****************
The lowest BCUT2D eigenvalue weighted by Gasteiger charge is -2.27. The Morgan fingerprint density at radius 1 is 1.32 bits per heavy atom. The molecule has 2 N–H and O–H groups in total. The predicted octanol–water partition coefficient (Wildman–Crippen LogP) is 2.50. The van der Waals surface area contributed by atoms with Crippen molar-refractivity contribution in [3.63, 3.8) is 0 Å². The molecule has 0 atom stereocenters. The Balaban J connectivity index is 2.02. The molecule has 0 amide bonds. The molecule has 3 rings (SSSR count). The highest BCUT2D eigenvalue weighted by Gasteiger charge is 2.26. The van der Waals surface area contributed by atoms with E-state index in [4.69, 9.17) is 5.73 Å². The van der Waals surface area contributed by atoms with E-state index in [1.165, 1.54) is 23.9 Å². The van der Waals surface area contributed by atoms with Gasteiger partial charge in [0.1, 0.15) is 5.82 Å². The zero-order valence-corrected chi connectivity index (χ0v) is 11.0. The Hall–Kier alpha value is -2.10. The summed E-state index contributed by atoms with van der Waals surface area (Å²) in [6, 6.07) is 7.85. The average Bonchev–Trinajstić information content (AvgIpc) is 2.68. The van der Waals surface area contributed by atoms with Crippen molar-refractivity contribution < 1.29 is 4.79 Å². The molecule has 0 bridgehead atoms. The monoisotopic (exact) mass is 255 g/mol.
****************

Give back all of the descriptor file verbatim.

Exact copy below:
The lowest BCUT2D eigenvalue weighted by Gasteiger charge is -2.27. The Morgan fingerprint density at radius 1 is 1.32 bits per heavy atom. The molecule has 2 N–H and O–H groups in total. The predicted octanol–water partition coefficient (Wildman–Crippen LogP) is 2.50. The van der Waals surface area contributed by atoms with Crippen molar-refractivity contribution in [3.63, 3.8) is 0 Å². The molecule has 0 atom stereocenters. The Balaban J connectivity index is 2.02. The molecule has 0 amide bonds. The molecule has 3 rings (SSSR count). The highest BCUT2D eigenvalue weighted by Gasteiger charge is 2.26. The van der Waals surface area contributed by atoms with E-state index in [4.69, 9.17) is 5.73 Å². The van der Waals surface area contributed by atoms with E-state index in [1.165, 1.54) is 23.9 Å². The van der Waals surface area contributed by atoms with Gasteiger partial charge in [0.1, 0.15) is 5.82 Å². The zero-order valence-corrected chi connectivity index (χ0v) is 11.0. The Hall–Kier alpha value is -2.10. The summed E-state index contributed by atoms with van der Waals surface area (Å²) in [6, 6.07) is 7.85. The average Bonchev–Trinajstić information content (AvgIpc) is 2.68. The van der Waals surface area contributed by atoms with Crippen molar-refractivity contribution < 1.29 is 4.79 Å². The molecule has 0 bridgehead atoms. The monoisotopic (exact) mass is 255 g/mol.